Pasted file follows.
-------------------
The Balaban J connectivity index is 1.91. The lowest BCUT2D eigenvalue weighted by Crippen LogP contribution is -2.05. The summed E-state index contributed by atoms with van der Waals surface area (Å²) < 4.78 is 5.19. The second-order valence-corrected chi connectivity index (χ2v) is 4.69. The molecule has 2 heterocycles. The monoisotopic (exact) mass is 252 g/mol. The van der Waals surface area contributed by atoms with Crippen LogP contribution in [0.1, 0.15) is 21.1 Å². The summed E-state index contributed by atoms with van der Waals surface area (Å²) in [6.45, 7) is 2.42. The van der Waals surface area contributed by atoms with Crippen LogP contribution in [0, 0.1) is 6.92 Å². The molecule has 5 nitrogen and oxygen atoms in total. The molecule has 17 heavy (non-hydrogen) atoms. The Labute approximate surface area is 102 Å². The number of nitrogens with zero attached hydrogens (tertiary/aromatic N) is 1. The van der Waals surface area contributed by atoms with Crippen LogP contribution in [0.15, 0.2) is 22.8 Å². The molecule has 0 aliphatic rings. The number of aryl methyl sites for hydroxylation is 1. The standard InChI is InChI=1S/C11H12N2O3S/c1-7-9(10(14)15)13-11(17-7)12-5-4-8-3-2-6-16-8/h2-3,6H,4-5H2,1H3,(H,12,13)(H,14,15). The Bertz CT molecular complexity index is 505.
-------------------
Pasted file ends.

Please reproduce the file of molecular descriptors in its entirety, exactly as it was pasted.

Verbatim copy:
The Balaban J connectivity index is 1.91. The lowest BCUT2D eigenvalue weighted by Crippen LogP contribution is -2.05. The summed E-state index contributed by atoms with van der Waals surface area (Å²) < 4.78 is 5.19. The second-order valence-corrected chi connectivity index (χ2v) is 4.69. The molecule has 2 heterocycles. The monoisotopic (exact) mass is 252 g/mol. The van der Waals surface area contributed by atoms with Crippen LogP contribution in [0.1, 0.15) is 21.1 Å². The summed E-state index contributed by atoms with van der Waals surface area (Å²) in [6.45, 7) is 2.42. The van der Waals surface area contributed by atoms with Crippen LogP contribution in [0, 0.1) is 6.92 Å². The molecule has 5 nitrogen and oxygen atoms in total. The molecule has 17 heavy (non-hydrogen) atoms. The Labute approximate surface area is 102 Å². The number of nitrogens with zero attached hydrogens (tertiary/aromatic N) is 1. The van der Waals surface area contributed by atoms with Crippen LogP contribution in [0.15, 0.2) is 22.8 Å². The molecule has 0 aliphatic rings. The number of aryl methyl sites for hydroxylation is 1. The standard InChI is InChI=1S/C11H12N2O3S/c1-7-9(10(14)15)13-11(17-7)12-5-4-8-3-2-6-16-8/h2-3,6H,4-5H2,1H3,(H,12,13)(H,14,15). The Bertz CT molecular complexity index is 505.